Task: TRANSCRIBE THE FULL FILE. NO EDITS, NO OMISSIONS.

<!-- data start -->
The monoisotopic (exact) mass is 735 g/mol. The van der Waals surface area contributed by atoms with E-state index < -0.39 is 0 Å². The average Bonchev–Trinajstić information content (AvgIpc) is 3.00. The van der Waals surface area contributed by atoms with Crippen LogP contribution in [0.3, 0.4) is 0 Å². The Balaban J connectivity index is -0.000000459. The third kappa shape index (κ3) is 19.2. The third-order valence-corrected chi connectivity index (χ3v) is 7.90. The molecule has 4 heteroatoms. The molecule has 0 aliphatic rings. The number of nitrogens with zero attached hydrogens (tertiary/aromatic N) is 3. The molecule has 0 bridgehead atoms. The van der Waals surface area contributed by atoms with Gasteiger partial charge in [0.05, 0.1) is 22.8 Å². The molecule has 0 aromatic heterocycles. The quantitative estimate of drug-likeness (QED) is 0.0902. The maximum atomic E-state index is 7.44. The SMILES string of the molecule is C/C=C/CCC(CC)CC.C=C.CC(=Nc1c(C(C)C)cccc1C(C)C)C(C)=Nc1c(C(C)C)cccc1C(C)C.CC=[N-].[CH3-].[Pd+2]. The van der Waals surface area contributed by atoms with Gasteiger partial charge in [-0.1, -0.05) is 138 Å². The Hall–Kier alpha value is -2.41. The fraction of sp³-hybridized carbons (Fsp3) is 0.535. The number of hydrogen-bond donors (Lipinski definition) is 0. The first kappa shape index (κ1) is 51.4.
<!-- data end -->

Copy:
The monoisotopic (exact) mass is 735 g/mol. The van der Waals surface area contributed by atoms with E-state index < -0.39 is 0 Å². The average Bonchev–Trinajstić information content (AvgIpc) is 3.00. The van der Waals surface area contributed by atoms with Crippen LogP contribution in [0.3, 0.4) is 0 Å². The Balaban J connectivity index is -0.000000459. The third kappa shape index (κ3) is 19.2. The third-order valence-corrected chi connectivity index (χ3v) is 7.90. The molecule has 4 heteroatoms. The molecule has 0 aliphatic rings. The number of nitrogens with zero attached hydrogens (tertiary/aromatic N) is 3. The molecule has 0 bridgehead atoms. The van der Waals surface area contributed by atoms with Gasteiger partial charge in [0.05, 0.1) is 22.8 Å². The molecule has 0 aromatic heterocycles. The quantitative estimate of drug-likeness (QED) is 0.0902. The maximum atomic E-state index is 7.44. The SMILES string of the molecule is C/C=C/CCC(CC)CC.C=C.CC(=Nc1c(C(C)C)cccc1C(C)C)C(C)=Nc1c(C(C)C)cccc1C(C)C.CC=[N-].[CH3-].[Pd+2]. The van der Waals surface area contributed by atoms with Gasteiger partial charge in [-0.1, -0.05) is 138 Å². The Hall–Kier alpha value is -2.41. The fraction of sp³-hybridized carbons (Fsp3) is 0.535. The number of hydrogen-bond donors (Lipinski definition) is 0. The first kappa shape index (κ1) is 51.4.